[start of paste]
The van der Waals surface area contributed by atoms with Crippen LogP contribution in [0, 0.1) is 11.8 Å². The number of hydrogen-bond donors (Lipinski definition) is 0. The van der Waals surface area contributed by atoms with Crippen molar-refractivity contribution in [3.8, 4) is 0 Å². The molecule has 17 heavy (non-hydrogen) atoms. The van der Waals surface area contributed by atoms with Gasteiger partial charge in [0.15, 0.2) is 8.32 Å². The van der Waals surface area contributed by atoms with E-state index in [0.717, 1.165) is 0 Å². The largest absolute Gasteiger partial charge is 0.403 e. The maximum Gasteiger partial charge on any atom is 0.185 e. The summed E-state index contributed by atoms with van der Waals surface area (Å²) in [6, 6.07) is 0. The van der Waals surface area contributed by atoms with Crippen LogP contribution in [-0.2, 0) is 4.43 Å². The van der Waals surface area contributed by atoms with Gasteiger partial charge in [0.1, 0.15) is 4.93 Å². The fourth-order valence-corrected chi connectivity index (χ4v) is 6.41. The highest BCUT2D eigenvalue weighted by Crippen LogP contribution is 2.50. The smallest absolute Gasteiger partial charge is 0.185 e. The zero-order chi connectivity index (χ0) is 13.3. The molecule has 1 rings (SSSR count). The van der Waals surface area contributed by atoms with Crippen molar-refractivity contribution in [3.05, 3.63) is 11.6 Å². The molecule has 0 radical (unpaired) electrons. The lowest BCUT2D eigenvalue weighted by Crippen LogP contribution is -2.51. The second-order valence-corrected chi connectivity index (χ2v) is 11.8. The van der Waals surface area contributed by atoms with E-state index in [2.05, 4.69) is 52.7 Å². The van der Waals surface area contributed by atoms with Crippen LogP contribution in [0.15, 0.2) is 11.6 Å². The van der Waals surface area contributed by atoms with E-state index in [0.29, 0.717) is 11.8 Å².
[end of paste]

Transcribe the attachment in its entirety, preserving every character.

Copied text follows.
The van der Waals surface area contributed by atoms with Crippen LogP contribution in [0, 0.1) is 11.8 Å². The number of hydrogen-bond donors (Lipinski definition) is 0. The van der Waals surface area contributed by atoms with Crippen molar-refractivity contribution in [3.8, 4) is 0 Å². The molecule has 17 heavy (non-hydrogen) atoms. The van der Waals surface area contributed by atoms with Gasteiger partial charge in [0.15, 0.2) is 8.32 Å². The van der Waals surface area contributed by atoms with E-state index in [0.717, 1.165) is 0 Å². The largest absolute Gasteiger partial charge is 0.403 e. The maximum Gasteiger partial charge on any atom is 0.185 e. The summed E-state index contributed by atoms with van der Waals surface area (Å²) in [6, 6.07) is 0. The van der Waals surface area contributed by atoms with Crippen LogP contribution in [-0.2, 0) is 4.43 Å². The van der Waals surface area contributed by atoms with Gasteiger partial charge in [0.1, 0.15) is 4.93 Å². The fourth-order valence-corrected chi connectivity index (χ4v) is 6.41. The highest BCUT2D eigenvalue weighted by Crippen LogP contribution is 2.50. The smallest absolute Gasteiger partial charge is 0.185 e. The zero-order chi connectivity index (χ0) is 13.3. The molecule has 1 rings (SSSR count). The van der Waals surface area contributed by atoms with Crippen molar-refractivity contribution in [3.05, 3.63) is 11.6 Å². The molecule has 0 radical (unpaired) electrons. The lowest BCUT2D eigenvalue weighted by Crippen LogP contribution is -2.51. The second-order valence-corrected chi connectivity index (χ2v) is 11.8. The van der Waals surface area contributed by atoms with E-state index in [2.05, 4.69) is 52.7 Å². The van der Waals surface area contributed by atoms with Crippen LogP contribution in [0.15, 0.2) is 11.6 Å². The van der Waals surface area contributed by atoms with E-state index in [0.29, 0.717) is 11.8 Å².